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Picturing the Past 106: 41 Drive-In

Posted Tuesday, April 12, 2011, at 12:13 PM

(Photo)
Remember these movies? They were on screen at the 41 Drive-In in October 1962. (Courtesy of Don Hoover)
Here's something a little different.

It's not actually a picture, but it's totally about pictures.

This is a handbill showing the 41 Drive-In's movie lineup from October 1962, courtesy of Don Hoover.

Go here for a larger view.

Believe it or not, an entire generation has grown up since the theater was demolished in the 1980s.

The big screen was on Madison Street where The People's Church and two apartment complexes are now located, and the screen itself faced away from Madison Street. I imagine quite a few people remember driving along Wartrace Pike, especially in the winter, and seeing bigger-than-life people suddenly appear in the distance among the leafless trees.

Some well-remembered movies showed that month: "Kid Galahad," another of the string of 1960s Elvis flicks; "State Fair," "The Man Who Shot Liberty Valence" and Thunder Road."

The 41 hosted more than movies. I've heard for years that Jerry Lee Lewis played atop the concession stand at some point around 1956 or so. And several years ago we discussed in my blog and elsewhere the possibility that Hank Williams played there around the 1948-50 period; no one ever nailed that down for sure, but we couldn't find any written or photo record of it.

And I imagine many people associate the 41 with Clyde Jacobs, who managed it for so many years and was basically Shelbyville's "Mr. Movies."

So many people remember the drive-in days and the 41. Let's hear some of your memories.

Picturing the Past is featured each Tuesday in this blog. Reader contributions are welcome.


Comments
Showing comments in chronological order
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Ah, I remember it well. I have so many good memories associated with the Drive-In.

For instance, there was a time when you could get in on Wednesday nights for 6 Pepsi-Cola bottle caps per person.

I too remember going down Wartrace Pike and seeing the screen with moving pictures.

I missed Jerry Lee Lewis at the drive-in, but I can remember going to Tullahoma and seeing him perform at the old Air Base location.

The first time I ever ate Pizza was at the drive-in. I think that we were so dissapointed with it that we finally threw the rest of it away.

I can remember a time when admission was 40 cents per person. When a friend of mine and his future wife were dating they would save the two dimes that they got in change from admission. They kept them in a tobacco sack in the glove compartment. Later when they got married they cashed their dimes in to buy something for housekeeping.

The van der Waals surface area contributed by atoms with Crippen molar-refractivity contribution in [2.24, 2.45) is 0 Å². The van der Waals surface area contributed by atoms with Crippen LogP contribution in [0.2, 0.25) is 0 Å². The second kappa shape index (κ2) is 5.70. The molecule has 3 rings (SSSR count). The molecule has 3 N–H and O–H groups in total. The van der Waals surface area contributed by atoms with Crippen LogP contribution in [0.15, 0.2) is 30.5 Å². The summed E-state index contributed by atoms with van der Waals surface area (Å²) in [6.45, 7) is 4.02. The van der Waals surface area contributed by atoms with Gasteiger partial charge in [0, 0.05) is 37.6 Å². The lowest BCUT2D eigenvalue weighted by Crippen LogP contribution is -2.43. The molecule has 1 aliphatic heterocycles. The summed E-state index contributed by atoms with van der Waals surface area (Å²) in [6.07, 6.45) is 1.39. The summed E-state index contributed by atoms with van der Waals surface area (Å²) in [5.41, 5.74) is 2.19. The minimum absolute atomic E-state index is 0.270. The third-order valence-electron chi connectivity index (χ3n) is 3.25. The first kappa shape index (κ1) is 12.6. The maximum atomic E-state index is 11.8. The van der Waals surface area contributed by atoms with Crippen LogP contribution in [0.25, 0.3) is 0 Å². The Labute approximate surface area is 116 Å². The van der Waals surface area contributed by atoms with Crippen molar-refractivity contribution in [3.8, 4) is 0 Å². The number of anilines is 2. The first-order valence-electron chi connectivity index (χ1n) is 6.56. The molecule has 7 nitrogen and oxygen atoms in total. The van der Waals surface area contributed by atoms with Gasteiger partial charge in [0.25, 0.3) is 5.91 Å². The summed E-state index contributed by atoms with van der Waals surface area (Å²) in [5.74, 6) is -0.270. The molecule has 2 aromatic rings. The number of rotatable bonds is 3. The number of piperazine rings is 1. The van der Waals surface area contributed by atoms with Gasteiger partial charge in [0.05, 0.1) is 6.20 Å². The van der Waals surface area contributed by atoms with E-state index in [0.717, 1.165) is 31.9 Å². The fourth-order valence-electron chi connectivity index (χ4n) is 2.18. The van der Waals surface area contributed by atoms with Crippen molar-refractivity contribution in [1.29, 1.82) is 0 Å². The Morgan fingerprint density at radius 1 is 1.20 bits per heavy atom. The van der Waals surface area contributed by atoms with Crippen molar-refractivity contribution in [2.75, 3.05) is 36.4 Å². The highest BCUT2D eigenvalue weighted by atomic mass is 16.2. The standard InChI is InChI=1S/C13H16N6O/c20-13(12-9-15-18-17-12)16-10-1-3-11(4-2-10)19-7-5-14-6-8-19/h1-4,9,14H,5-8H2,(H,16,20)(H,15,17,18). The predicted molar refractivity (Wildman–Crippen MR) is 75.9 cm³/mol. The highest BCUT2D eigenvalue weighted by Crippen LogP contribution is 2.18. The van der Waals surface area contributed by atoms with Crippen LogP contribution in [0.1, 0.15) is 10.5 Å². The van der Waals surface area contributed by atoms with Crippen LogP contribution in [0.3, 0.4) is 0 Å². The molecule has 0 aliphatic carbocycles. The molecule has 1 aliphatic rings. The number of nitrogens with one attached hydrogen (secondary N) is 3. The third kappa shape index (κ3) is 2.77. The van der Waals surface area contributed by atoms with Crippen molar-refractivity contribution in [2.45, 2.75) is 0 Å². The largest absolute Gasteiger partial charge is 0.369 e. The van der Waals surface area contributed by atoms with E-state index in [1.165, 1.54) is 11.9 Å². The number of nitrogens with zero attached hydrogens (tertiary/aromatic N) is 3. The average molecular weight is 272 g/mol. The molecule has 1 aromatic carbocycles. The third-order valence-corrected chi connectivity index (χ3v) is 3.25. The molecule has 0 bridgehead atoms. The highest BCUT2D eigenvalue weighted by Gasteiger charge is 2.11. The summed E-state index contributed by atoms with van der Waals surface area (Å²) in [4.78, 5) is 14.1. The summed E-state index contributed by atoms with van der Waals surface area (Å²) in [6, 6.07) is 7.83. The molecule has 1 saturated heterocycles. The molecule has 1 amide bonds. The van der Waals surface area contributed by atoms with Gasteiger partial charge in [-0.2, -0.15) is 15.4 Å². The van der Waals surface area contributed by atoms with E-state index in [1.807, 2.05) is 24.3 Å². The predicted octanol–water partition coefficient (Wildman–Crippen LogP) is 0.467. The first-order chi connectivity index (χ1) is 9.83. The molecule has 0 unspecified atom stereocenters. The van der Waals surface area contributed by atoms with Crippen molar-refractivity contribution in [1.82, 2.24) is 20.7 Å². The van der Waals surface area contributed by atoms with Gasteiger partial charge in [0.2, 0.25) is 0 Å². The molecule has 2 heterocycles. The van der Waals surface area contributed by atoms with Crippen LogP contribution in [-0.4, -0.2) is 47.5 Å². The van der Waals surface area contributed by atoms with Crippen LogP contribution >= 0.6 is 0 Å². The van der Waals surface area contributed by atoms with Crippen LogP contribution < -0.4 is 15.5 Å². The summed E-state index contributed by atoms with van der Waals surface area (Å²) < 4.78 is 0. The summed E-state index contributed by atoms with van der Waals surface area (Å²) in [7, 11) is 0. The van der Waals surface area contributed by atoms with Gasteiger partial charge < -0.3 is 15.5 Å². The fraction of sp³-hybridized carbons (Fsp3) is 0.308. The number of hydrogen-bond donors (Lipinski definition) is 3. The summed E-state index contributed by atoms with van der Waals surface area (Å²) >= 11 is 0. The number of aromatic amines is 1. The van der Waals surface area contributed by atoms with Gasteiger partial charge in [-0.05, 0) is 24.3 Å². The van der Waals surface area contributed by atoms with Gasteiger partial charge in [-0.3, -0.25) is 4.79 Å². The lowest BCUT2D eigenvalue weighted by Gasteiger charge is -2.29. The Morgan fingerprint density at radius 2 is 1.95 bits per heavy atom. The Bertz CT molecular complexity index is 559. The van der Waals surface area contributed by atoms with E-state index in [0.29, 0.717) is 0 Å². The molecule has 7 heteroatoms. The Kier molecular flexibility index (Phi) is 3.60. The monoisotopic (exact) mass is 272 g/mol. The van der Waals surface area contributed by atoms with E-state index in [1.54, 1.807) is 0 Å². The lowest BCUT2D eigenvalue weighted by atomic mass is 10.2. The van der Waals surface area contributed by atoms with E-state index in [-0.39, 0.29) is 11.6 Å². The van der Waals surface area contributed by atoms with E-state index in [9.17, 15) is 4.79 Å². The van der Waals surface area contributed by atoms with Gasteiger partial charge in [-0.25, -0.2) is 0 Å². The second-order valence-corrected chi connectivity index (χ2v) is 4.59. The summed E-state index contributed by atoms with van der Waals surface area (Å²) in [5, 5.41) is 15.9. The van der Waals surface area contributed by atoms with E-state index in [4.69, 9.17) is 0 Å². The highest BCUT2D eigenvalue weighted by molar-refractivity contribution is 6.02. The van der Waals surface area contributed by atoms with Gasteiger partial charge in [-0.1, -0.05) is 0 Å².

I also remember Clyde Jacobs when he was at the Drive-In.

I also remember that after the movie was over we would go to Ray's Drive-In for barbecue.

-- Posted by leeiii on Tue, Apr 12, 2011, at 3:04 PM

My parents used to take myself and my siblings to the drive-in when we were very young. Dad would always make sure the windshield was spotless for better viewing. The first movie I recall seeing there was the original "Night of the Living Dead". I believe the last movie might have been Star Wars. Seems like every one of John Wayne and Clint Eastwood's old westerns were shown there. The old drive was a place for good times and fond memories for sure.

-- Posted by Tim Lokey on Wed, Apr 13, 2011, at 1:19 AM

All it ever took to end a drought was for us to go to the drive-in.

One of the last movies we saw there was a Hammer Studio knock-off for "mature" audiences.

Between the deluge obscuring the windshield and the rain-silenced speakers,we couldn't have detected any difference between the spicy vampires and Herbie the Love Bug.

The speakers must have tasted good because our livestock kept trespassing and eating the wires.

(Mr. Jacobs was a saint for not shooting any of his neighbors-hooved or otherwise.)

-- Posted by quantumcat on Wed, Apr 13, 2011, at 2:32 PM

I have several memories of the 41 drive in, one them is the night the texas chainsaw massacre was showing and my cousin opened his trunk took his chainsaw ouT(WITH NO CHAIN JUST THE BAR)started the engine and proceded to run towards cars revving the engine LOTS OF PEOPLE LEFT anyway it was fun for him,Idon't know about the other people

-- Posted by the hand on Wed, Apr 13, 2011, at 4:02 PM

One nite Glen Moore, Jimmy Hammond and I couldn't pool enough money for 3 so we "odd-manned" who would go in the trunk...Well, I lost so now I've gotta get in the trunk of my own '50 Ford Convert...I could tell where they were and after they parked I could hear their laughter...Not long thereafter I commenced to take out the back seat and a little later they let me out...Their excuse was they couldn't open my "Slick-Deck" with a pull cable behind the gas filler lid...Come on Guys (or Gals), let's here some Mushy Stories...Who's first???? DON'T TELL IT ALL!!!!